With 26 letter carriers having been attacked by dogs in Fort Worth in 2013, the city is ranked 16th in the country for such attacks, according to the U.S. Postal Service. Overall, 5,581 letter carriers were attacked in the United States, and many of the attacks occurred in older neighborhoods where the mail has to be delivered through door slots.
One woman was bitten in the leg by a dog while working in the southeast part of the city. On Aug. 3, 2003, she took note that a pit bull was missing from where it was normally tied up. After preparing herself, she continued with her task, but the dog soon bit her in the leg, causing a gash that required 10 stitches to close. The dog had originally aimed for her head, but she managed to fend off that attack with her mail satchel.
To lower the odds of being attacked by dogs, postal service employees are armed with a spray that contains a small amount of cayenne pepper. Employees are also quick to warn other employees of potential danger spots or will skip houses where dogs are not tied up. It is also common for postal workers to call the proper authorities when dogs are spotted walking around without leashes. Dog owners who do not have their animals leashed when off their properties could pay fines of up to $2,000.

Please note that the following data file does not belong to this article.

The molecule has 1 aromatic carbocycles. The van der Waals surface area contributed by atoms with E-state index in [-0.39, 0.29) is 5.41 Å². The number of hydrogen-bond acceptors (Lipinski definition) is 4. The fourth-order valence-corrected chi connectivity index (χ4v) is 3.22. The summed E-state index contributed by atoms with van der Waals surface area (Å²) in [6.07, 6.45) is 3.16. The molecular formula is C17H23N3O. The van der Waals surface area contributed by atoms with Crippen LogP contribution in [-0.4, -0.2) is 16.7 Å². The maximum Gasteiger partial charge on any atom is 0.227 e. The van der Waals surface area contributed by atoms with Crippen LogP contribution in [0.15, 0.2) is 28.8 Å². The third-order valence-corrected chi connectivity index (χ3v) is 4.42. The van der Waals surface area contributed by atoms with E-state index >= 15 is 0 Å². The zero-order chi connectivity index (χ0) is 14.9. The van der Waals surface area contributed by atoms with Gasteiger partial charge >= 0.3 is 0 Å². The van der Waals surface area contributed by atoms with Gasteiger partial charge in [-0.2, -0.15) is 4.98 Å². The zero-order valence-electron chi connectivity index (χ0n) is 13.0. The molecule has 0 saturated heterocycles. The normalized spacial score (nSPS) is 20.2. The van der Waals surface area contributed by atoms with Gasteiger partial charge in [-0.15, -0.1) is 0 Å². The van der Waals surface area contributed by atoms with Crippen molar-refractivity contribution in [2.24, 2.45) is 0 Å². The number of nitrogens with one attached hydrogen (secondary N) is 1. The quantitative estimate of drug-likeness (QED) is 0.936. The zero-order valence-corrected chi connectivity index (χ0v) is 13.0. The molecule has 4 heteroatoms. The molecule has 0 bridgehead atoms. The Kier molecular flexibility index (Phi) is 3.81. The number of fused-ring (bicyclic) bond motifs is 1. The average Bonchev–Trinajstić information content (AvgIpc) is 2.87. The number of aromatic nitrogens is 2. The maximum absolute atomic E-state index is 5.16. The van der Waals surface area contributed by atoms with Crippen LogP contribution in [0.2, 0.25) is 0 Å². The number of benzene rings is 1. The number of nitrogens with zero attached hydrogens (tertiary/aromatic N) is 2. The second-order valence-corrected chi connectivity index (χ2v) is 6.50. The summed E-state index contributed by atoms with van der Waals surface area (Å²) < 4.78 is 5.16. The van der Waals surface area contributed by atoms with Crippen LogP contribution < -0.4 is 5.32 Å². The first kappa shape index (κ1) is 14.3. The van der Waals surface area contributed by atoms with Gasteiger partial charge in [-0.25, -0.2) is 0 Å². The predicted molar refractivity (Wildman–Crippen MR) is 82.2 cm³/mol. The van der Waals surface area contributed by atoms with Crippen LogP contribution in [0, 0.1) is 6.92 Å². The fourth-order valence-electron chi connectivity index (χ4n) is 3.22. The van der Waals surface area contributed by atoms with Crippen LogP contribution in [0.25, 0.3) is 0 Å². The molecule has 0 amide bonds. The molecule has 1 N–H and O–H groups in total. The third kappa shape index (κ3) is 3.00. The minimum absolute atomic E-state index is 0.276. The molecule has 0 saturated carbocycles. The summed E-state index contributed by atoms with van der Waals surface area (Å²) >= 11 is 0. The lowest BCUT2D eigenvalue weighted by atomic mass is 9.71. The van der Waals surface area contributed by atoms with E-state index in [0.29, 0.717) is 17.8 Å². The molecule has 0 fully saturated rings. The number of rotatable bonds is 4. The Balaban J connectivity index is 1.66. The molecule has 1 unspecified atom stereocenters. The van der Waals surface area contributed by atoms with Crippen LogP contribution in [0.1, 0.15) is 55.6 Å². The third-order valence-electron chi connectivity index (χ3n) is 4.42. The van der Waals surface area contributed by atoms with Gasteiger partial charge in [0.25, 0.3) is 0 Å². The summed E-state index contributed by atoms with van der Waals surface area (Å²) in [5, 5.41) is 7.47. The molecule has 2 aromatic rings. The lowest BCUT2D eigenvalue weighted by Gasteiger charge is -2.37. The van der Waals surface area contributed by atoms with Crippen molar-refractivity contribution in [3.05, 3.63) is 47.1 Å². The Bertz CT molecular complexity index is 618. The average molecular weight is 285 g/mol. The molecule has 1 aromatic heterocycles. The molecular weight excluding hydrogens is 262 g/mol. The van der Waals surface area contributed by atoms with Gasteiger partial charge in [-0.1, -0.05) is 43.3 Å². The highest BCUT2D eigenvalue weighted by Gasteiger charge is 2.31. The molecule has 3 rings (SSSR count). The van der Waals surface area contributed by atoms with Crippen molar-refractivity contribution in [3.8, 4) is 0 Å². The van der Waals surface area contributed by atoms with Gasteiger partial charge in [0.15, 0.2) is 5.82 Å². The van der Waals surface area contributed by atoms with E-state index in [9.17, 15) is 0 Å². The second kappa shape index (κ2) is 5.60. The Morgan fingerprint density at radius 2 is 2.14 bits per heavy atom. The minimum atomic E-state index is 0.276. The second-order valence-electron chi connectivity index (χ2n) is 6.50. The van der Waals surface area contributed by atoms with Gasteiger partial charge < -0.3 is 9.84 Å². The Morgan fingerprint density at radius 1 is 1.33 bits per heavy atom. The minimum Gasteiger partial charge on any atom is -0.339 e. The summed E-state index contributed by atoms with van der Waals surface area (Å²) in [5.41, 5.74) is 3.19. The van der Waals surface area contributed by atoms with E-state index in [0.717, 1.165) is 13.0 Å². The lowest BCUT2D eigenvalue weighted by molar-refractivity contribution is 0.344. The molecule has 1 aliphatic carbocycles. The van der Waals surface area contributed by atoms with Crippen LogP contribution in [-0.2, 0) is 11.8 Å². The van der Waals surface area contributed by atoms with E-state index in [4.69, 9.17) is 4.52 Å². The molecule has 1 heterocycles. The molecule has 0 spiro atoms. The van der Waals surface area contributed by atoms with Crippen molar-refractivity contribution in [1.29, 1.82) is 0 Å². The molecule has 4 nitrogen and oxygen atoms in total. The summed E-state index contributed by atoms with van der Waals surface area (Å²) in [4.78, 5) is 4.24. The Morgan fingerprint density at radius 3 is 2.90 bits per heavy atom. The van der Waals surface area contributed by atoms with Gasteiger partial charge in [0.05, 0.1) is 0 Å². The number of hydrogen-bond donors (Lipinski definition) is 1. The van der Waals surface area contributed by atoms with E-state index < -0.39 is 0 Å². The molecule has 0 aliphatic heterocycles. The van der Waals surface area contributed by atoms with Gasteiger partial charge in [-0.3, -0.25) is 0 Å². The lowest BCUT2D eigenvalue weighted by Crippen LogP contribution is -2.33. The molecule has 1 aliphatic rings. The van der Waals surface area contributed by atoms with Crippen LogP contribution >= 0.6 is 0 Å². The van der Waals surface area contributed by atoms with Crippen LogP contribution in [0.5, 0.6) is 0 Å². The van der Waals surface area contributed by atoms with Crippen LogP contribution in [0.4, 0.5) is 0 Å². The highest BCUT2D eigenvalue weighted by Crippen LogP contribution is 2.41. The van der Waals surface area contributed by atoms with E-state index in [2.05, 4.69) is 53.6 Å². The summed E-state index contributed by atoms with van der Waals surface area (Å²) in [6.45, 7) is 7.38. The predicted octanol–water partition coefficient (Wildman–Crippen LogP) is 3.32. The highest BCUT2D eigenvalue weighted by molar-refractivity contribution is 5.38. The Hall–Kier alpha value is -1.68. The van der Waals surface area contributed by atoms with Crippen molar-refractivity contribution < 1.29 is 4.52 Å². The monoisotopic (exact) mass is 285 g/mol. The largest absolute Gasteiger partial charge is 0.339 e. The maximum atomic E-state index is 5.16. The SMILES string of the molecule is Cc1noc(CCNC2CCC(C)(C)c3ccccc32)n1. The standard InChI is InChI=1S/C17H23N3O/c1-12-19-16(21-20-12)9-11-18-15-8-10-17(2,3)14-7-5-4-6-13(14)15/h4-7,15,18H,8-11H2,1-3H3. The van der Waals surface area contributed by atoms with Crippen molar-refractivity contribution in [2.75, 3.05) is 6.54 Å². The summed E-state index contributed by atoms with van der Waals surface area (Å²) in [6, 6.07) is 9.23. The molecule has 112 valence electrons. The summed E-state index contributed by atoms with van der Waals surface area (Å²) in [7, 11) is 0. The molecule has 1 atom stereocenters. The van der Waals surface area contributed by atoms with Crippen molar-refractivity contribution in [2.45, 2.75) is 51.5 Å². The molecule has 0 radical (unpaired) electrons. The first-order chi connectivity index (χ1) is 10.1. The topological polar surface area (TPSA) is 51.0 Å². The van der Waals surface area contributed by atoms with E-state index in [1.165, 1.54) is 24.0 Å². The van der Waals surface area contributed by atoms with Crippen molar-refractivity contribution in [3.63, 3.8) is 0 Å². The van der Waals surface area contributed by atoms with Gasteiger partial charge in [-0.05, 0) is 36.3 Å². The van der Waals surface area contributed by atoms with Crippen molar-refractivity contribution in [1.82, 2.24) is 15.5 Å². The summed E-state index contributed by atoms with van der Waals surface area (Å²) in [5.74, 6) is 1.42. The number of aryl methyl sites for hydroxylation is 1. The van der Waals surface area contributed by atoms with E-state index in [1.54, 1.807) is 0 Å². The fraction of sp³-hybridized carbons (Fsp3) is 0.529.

An individual who has suffered broken bones, suffered a deep flesh wound or has had excessive bleeding due to a dog bit may be entitled to compensation for medical bills and other expenses related to the bite. A personal injury attorney could explain the state laws regarding the strict liability of an animal owner in the event of an attack.
Source: News & Observer, “For letter carriers, dog bites are a constant threat”, Diane Smith, May 30, 2014